Academy Award-nominee Jonah Hill sure has come a long way up the comedic ladder. While a regular scene-stealer in just about anything Judd Apatow touches, he’s never been as on the ball as he is here with his own rendition of 21 Jump Street. Creators Stephen J. Cannell and Patrick Hasburgh may have wrung five seasons out of their series, but here’s hoping for a new cinematic franchise. While some may balk about a revamping of yet another canceled ’80s TV show, what Jonah Hill (who shares story credit with screenwriter Michael Bacall) has pulled out of his hat is a mix of Hot Fuzz, The Other Guys, and even a sprinkling of The Lonely Island.
That last one may at first glance seems more of a coincidence. But one scene in particular really focuses your attention back on the fact that the film’s directors, Phil Lord and Chris Miller, were the masterminds behind Cloudy with a Chance of Meatballs. There they brought a slew of inventiveness to the world of computer-animated family fare. And considering that film featured Andy Samberg brings us right back to The Lonely Island (particularly Hot Rod) since they were both executive producers of their Awesometown TV shorts, so now it all makes perfect sense.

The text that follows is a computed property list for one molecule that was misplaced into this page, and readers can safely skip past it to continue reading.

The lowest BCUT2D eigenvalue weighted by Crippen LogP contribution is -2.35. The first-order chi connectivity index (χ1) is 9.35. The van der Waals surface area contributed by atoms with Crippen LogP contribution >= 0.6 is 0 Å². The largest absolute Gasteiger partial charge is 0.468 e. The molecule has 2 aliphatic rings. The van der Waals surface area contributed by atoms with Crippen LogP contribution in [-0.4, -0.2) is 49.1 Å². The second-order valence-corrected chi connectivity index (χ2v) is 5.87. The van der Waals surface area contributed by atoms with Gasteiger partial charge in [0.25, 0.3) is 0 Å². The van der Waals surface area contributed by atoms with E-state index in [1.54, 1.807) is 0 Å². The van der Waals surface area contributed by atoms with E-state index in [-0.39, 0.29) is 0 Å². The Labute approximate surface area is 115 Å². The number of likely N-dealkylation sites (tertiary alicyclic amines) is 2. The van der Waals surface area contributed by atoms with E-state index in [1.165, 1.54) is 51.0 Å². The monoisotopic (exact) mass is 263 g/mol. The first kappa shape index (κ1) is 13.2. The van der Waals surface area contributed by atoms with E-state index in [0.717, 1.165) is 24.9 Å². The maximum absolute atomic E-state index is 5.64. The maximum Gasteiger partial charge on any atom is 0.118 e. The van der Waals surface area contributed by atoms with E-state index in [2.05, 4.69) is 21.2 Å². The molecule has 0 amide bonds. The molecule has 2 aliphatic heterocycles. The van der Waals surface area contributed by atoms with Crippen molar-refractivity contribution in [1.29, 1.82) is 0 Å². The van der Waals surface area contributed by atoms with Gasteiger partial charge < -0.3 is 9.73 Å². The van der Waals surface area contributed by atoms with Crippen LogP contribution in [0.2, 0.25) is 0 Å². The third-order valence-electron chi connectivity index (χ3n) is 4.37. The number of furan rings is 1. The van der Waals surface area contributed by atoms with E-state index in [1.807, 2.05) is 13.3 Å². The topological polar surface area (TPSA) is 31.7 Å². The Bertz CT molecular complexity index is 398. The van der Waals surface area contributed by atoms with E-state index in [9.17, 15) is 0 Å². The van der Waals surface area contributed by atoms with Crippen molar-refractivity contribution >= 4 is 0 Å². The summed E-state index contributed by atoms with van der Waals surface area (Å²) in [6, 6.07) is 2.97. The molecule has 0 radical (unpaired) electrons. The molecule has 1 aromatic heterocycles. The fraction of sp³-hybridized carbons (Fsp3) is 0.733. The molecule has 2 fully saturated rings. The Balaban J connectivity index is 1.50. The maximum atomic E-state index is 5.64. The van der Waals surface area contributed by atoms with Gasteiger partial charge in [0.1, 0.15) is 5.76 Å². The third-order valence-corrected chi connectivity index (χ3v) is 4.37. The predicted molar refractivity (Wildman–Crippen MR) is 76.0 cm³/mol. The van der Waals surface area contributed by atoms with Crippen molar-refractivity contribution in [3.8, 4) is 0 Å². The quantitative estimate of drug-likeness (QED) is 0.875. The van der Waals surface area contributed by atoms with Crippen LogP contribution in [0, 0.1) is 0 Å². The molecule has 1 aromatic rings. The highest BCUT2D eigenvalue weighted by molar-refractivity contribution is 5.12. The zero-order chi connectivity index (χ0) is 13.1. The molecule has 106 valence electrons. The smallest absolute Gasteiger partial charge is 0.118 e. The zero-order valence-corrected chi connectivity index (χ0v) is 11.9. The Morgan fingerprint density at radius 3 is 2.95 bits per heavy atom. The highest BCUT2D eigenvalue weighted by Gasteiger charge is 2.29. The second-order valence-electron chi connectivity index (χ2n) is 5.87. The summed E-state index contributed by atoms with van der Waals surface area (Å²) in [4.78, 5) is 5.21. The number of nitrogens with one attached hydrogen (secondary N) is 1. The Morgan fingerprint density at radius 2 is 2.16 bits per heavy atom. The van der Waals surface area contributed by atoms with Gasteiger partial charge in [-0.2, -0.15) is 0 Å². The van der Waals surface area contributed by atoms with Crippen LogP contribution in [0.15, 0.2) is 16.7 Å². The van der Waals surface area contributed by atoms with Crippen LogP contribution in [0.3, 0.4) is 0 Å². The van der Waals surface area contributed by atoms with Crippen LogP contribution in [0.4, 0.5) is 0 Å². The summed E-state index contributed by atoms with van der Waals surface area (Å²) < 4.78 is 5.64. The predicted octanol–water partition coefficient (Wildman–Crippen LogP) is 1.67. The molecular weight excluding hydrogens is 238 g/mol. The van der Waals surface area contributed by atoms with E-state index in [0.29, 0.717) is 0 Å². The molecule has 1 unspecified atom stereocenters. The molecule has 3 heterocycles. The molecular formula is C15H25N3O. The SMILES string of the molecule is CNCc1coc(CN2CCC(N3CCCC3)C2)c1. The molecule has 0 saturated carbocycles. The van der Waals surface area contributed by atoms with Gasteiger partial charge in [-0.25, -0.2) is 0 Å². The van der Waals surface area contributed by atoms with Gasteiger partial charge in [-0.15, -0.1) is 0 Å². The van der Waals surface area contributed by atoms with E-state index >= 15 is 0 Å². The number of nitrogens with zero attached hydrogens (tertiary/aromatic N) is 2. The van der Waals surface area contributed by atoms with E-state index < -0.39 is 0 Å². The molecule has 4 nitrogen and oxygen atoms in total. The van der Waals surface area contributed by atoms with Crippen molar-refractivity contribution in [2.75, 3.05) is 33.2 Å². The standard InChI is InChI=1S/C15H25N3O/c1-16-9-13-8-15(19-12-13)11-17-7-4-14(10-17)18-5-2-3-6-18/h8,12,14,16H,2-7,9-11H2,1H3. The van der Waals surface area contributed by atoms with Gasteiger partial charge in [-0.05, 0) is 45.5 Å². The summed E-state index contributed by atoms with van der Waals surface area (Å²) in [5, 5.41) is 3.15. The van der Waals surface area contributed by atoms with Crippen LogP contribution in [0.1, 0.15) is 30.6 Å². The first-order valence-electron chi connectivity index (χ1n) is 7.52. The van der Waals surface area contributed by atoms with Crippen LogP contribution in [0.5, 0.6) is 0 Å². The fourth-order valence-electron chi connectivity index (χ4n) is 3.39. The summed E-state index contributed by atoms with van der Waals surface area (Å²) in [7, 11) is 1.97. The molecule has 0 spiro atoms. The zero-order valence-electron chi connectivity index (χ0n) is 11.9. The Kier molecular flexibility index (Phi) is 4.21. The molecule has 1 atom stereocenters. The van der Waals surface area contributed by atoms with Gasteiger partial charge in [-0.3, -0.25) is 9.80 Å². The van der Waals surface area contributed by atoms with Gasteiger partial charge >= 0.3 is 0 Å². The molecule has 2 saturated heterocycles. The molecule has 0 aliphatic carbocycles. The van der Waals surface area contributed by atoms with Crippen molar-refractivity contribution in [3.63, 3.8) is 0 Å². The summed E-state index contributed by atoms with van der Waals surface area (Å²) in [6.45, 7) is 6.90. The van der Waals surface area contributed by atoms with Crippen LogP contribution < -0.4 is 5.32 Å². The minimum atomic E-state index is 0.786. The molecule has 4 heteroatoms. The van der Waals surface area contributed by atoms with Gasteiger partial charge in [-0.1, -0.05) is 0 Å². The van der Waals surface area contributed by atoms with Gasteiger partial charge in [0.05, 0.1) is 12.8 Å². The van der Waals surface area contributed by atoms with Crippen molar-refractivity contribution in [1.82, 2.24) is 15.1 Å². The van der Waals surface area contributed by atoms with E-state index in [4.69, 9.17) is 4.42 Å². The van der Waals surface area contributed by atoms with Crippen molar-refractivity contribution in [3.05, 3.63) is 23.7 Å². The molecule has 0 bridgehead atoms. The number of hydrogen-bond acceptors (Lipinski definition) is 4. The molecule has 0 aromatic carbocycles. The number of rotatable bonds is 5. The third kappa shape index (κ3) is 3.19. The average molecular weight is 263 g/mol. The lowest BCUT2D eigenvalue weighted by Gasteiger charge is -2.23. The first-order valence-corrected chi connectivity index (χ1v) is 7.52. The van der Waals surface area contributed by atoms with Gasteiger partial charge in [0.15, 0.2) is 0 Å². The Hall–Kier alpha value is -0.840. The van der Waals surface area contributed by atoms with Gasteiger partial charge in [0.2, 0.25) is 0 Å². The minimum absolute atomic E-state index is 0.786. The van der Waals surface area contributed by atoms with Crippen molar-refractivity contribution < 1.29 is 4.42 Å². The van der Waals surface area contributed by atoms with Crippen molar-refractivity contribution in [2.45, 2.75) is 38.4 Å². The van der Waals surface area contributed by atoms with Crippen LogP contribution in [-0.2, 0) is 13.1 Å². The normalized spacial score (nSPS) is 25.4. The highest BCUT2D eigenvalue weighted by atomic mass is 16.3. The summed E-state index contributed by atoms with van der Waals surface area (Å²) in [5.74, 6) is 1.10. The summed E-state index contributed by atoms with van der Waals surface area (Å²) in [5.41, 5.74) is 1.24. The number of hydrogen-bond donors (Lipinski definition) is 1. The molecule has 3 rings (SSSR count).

In the new 21 Jump Street, we begin in 2005 where Schmidt (Hill) and Jenko (Channing Tatum) are high school seniors and couldn’t be more different. While Schmidt walks around with his Eminem styled hair sporting a mouth full of hardwire, Jenko can’t help himself with being the F-grade flunky his principal knew he’d wind up being. Turns out now that Jenko is banned from prom and Schmidt has no one to go with after his hot neighbor turns him down in front of Jenko in the hallway. Springing forward to the present, Schmidt and Jenko wind up at the same police academy and decide to become friends since Jenko is good at the physical elements and Schmidt is all brains.
Upon graduation, they think it’s finally their time to kick some ass, but instead they wind up as a couple of bike cops at the local park. After they try to take down some cocaine wielding bikers and forget to read one his Miranda rights, a technicality sets him free. Now Deputy Chief Hardy (Nick Offerman) sends them off to a program canceled in the ’80s and they are to report to a particular address that’s right on the tip of his tongue. In a defunct Korean church (complete with its own Korean Jesus) lies a program full of undercover cops who are all young looking enough to pass as high school students.